Like most folks, my perception of the pioneers heading west in the mid-1800s is dominated by covered wagons pulled by oxen, certainly an uncomfortable way for a family to travel. Recently however I have come across an even more uncomfortable mode of transportation – walking and pulling a handcart.
We have known for a long time that several branches of our Smith family ancestors had converted to Mormonism and moved to Utah. Their story turns out to be well worth relating. It begins in 1854 in Quincy, Pennsylvania, halfway between Waynesboro and Chambersburg, when Daniel Robison returned home from a revival meeting and advised his wife Rachel that he had been converted to Mormonism. At the time Rachel was eighteen years old, focusing on rearing their young daughter Agnes and making a good home for her family. Rachel was the sister of William Geesamin Smith, my great-grandfather. Her sister Margaret had married Daniel’s brother William and lived nearby. Both families eventually became Mormons.
In May, 1860, the Robison clan decided to go West and find a new home in Utah, where they could practice their religion without conflict. Their thirty-two person party included Daniel’s parents, nine siblings, five spouses, and sixteen children. They travelled two thousand miles by boat and train, through Canada, to Florence, Nebraska, the site of a Mormon community dating back to Brigham Young’s 1847 “Great Encampment”.
At Florence they joined an expedition of two hundred and thirty-three persons, bound for Utah and the Promised Land. The majority of the people in this party had begun their journey in England. Daniel Robison was elected Captain of the expedition, which included thirty-nine handcarts and six wagons pulled by oxen.
In 1856 Brigham Young had decided to maximize their ability to move settlers west by providing handcarts to supplement the wagons. The handcarts consisted of boxes four feet long by three feet wide with eight inch walls, with a five-foot diameter wagon wheel on each side, and a cross-bar connected to a pair of pull shafts. Two persons pulled each cart. A typical cart weighed about sixty pounds and could hold about four hundred pounds of luggage and supplies. Each person in the party was permitted seventeen pounds of clothing and bedding. Ten circular tents were provided for sleeping at night.
Captain Robison’s party was the ninth of ten handcart parties to successfully complete the journey to Utah. Two of the earlier ones had encountered bad weather early in the winter and suffered significant loss of life. This party left Florence early in June and arrived in Salt Lake City on August 27, 1860, having negotiated eleven hundred miles in eighty-two days.
Provisions allotted to the pioneers included, per person, a pound and a quarter of flour per day, a pound and a quarter of salty bacon per week, four ounces of sugar per week, and one pound of soap per six weeks. Rachel Robison reported that she had prepared noodles before the trip and shared them with the sick. Her daily baking involved yeast cake and light dough bread. She also reported the bonanza of fresh fish they caught when they forded the Sweetwater River, a welcome respite from the salty bacon.
The route the expedition followed was the Oregon Trail, sometimes called the Mormon Trail in those days. From Florence it followed the Platte River all the way across Nebraska, passing through Fort Kearney, Confluence Point, Ash Hollow, and Chimney Rock, to Scotts Bluff. A distance of four hundred and seventy-five miles, uphill about 3700 feet.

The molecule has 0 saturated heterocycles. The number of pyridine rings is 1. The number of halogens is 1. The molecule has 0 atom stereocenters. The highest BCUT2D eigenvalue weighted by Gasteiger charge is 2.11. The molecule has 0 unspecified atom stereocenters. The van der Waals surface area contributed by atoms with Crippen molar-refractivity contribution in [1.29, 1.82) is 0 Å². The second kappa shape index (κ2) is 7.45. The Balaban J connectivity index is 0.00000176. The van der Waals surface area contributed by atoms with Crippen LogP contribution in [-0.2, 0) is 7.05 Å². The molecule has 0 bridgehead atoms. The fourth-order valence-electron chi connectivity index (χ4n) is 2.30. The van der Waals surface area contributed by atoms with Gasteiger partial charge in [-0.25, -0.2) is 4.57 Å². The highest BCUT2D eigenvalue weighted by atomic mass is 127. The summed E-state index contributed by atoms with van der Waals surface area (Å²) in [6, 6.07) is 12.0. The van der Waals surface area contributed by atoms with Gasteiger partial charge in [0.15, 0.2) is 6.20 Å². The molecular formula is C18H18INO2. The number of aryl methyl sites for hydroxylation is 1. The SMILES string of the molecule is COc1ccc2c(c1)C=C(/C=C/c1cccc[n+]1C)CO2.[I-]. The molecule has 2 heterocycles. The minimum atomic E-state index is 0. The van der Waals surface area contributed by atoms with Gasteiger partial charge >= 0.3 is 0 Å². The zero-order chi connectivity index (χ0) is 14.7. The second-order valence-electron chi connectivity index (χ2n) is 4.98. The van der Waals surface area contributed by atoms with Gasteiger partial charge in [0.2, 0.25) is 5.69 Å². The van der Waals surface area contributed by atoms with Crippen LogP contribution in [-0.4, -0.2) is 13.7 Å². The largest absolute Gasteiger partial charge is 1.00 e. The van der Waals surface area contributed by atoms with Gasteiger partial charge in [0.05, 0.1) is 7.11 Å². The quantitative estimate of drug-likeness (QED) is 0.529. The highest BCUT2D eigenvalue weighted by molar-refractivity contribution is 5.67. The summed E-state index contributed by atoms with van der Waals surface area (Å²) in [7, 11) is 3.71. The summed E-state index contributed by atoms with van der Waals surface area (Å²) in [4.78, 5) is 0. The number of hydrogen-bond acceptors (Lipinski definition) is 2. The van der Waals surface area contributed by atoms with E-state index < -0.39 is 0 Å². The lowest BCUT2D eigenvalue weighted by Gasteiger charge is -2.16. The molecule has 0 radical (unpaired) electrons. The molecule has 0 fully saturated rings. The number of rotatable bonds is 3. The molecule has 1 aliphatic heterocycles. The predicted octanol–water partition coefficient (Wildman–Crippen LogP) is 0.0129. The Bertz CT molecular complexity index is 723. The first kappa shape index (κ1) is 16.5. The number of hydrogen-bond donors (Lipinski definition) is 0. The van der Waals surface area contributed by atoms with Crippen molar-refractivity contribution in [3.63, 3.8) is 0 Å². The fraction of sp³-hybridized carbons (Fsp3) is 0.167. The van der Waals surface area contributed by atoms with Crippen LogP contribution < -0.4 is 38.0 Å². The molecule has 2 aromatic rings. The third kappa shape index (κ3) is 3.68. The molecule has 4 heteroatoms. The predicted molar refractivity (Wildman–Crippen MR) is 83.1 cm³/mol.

The journey through Wyoming was more demanding. From Fort Laramie they continued on the south shore of the Platte, then crossed it twice – at Mormon Ferry and Martin’s Cove, before reaching the summit (7411 feet) at South Pass, a distance of three hundred and seventy-five miles.
From there it was all downhill, crossing the Bear River at Lombard Crossing, and finally reaching a sanctuary at Fort Bridger, one hundred and thirty miles away. At this point the Mormon Trail left the Oregon Trail, crossing the Green River at the Needles and proceeding through Echo Canyon and into Salt Lake City, another one hundred and twenty-five miles.
Despite concern about the Native Americans in the country through which they passed, the Mormons had very few problems. A member of the Robison party, Henry Yeager, reported one incident in which a Brave entered their encampment and offered to trade a horse for a young woman, Mary Ann Young. When Yeager realized her unwillingness, he persuaded the Brave that she was his spouse.
He also reported a more serious incident that occurred near Fort Bridger when “a party of horsemen” forced their way into an encampment and threatened to abduct the Mormon women. They were surprised to find themselves surrounded by a large contingent of armed Mormon men, and quickly exited the site.
The arrival of the Robison expedition in Salt Lake City was a joyous occasion for all concerned. The Daniel Robison family initially settled in Farmington, then moved to Morgan, a community in a fertile valley in the Wasatch Mountains, about thirty miles northeast of Salt Lake City, where they built a log cabin and homesteaded a small farm.
The Robisons and later a grand-daughter, Ada Rogers, maintained contact with the Smiths and Oylers for nearly seventy-five years; we are fortunate to have some of the letters that were received from them. Daniel died in 1905; Rachel, in 1907. Five of their twelve children survived to become adults.
It is difficult today to imagine the hardships these people endured in their odyssey to find a home where they could safely practice their religion. I am not sure many young couples today would have the fortitude to leave their homes and pull a handcart eleven hundred miles through the desert. Their example helps one understand the plight of the thousands of refugees all around the world today.
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